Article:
When I first met with Kirby Smart at Georgia in the spring of 2016, we discussed the elephant in the room: the Alabama Crimson Tide.
Smart had spent the past nine seasons with Nick Saban at Alabama, helping the Tide win four national titles, four SEC titles and, between 2008 and 2015, more than 89 percent of their games and 87.5 percent of their SEC contests. He had been a vital part of the most successful dynasty in modern college football. Then he returned to his alma mater, which had limitless potential but had not won a national title since 1980 nor directly competed for one since the 1983 Sugar Bowl.
As Smart began to mold Georgia, he seemingly had an obvious blueprint in Tuscaloosa.
"It's tempting," he told me then. "Coach Saban's a great coach; he does it his way, and I have to do it my way. I have to cut my own cloth. But yeah, when you say, 'What's the infrastructure like? What's the core beliefs?' A lot of that is going to be similar because that's what I know and that's what I know has been successful.
"You can say it's copying, but not everything here is going to be the same as it was there."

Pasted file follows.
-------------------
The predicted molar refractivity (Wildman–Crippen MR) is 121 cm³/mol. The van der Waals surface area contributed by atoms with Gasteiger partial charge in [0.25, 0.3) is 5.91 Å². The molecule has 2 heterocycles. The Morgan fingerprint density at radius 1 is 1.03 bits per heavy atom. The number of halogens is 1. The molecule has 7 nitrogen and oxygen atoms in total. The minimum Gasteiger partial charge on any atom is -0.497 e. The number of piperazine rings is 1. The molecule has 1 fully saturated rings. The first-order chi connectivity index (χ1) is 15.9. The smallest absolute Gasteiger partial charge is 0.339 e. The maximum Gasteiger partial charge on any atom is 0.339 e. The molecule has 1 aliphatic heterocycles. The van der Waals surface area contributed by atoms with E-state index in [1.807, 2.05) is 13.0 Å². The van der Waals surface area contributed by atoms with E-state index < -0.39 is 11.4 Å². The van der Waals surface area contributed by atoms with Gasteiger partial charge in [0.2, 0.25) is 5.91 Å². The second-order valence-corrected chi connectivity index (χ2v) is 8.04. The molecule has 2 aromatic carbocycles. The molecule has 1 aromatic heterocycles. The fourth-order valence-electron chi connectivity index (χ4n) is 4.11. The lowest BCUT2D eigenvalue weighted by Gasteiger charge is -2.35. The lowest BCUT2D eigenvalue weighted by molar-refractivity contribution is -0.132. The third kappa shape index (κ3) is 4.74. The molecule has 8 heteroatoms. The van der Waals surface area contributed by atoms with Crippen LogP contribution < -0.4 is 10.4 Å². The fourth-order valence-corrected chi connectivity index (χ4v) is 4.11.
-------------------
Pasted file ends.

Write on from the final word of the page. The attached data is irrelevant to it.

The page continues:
Two and a half years later, Smart will guide No. 2 Georgia -- trailing only You Know Who in polls -- into Tiger Stadium this week to face No. 13 LSU. Smart is 27-7 at UGA with an SEC championship, a national championship game appearance and ESPN's top-rated 2018 recruiting class.
While many Saban protégés haven't come close to matching the master, Smart seems different. He leads a program that, despite being nowhere near Alabama's historical success, boasts superior elements -- more in-state recruits per capita and no major in-state recruiting threat (sorry, Georgia Tech).
So, is Smart building the next Alabama, or something unique but possibly just as dominant in the future? I recently spoke with Smart, Georgia players and administrators in Athens, as well as others familiar with the program, to find out.